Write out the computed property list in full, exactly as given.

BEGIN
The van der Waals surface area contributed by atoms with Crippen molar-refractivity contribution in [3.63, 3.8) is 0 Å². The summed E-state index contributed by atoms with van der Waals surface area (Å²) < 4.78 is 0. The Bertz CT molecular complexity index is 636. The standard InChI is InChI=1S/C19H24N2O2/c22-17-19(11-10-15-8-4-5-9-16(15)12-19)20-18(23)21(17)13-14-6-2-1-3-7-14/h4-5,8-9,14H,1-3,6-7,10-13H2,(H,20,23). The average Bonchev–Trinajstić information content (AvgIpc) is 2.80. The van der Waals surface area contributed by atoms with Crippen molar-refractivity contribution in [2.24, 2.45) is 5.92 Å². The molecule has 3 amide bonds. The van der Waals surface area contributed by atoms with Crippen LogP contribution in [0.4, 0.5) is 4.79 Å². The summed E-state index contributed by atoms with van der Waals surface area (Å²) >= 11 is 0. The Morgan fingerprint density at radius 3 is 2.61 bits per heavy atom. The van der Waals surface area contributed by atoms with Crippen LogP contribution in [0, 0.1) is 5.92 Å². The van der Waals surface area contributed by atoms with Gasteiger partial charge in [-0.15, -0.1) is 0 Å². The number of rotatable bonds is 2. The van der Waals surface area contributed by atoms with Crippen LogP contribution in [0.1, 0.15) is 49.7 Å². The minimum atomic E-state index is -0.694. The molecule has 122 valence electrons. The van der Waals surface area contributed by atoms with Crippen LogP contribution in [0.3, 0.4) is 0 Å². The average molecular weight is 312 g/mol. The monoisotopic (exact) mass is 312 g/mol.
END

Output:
The van der Waals surface area contributed by atoms with Crippen molar-refractivity contribution in [3.63, 3.8) is 0 Å². The summed E-state index contributed by atoms with van der Waals surface area (Å²) < 4.78 is 0. The Bertz CT molecular complexity index is 636. The standard InChI is InChI=1S/C19H24N2O2/c22-17-19(11-10-15-8-4-5-9-16(15)12-19)20-18(23)21(17)13-14-6-2-1-3-7-14/h4-5,8-9,14H,1-3,6-7,10-13H2,(H,20,23). The average Bonchev–Trinajstić information content (AvgIpc) is 2.80. The van der Waals surface area contributed by atoms with Crippen molar-refractivity contribution in [2.24, 2.45) is 5.92 Å². The molecule has 3 amide bonds. The van der Waals surface area contributed by atoms with Crippen LogP contribution in [0.4, 0.5) is 4.79 Å². The summed E-state index contributed by atoms with van der Waals surface area (Å²) >= 11 is 0. The Morgan fingerprint density at radius 3 is 2.61 bits per heavy atom. The van der Waals surface area contributed by atoms with Crippen LogP contribution in [0, 0.1) is 5.92 Å². The van der Waals surface area contributed by atoms with Gasteiger partial charge in [-0.15, -0.1) is 0 Å². The number of rotatable bonds is 2. The van der Waals surface area contributed by atoms with Crippen LogP contribution in [0.1, 0.15) is 49.7 Å². The minimum atomic E-state index is -0.694. The molecule has 122 valence electrons. The van der Waals surface area contributed by atoms with Crippen LogP contribution in [0.3, 0.4) is 0 Å². The average molecular weight is 312 g/mol. The monoisotopic (exact) mass is 312 g/mol.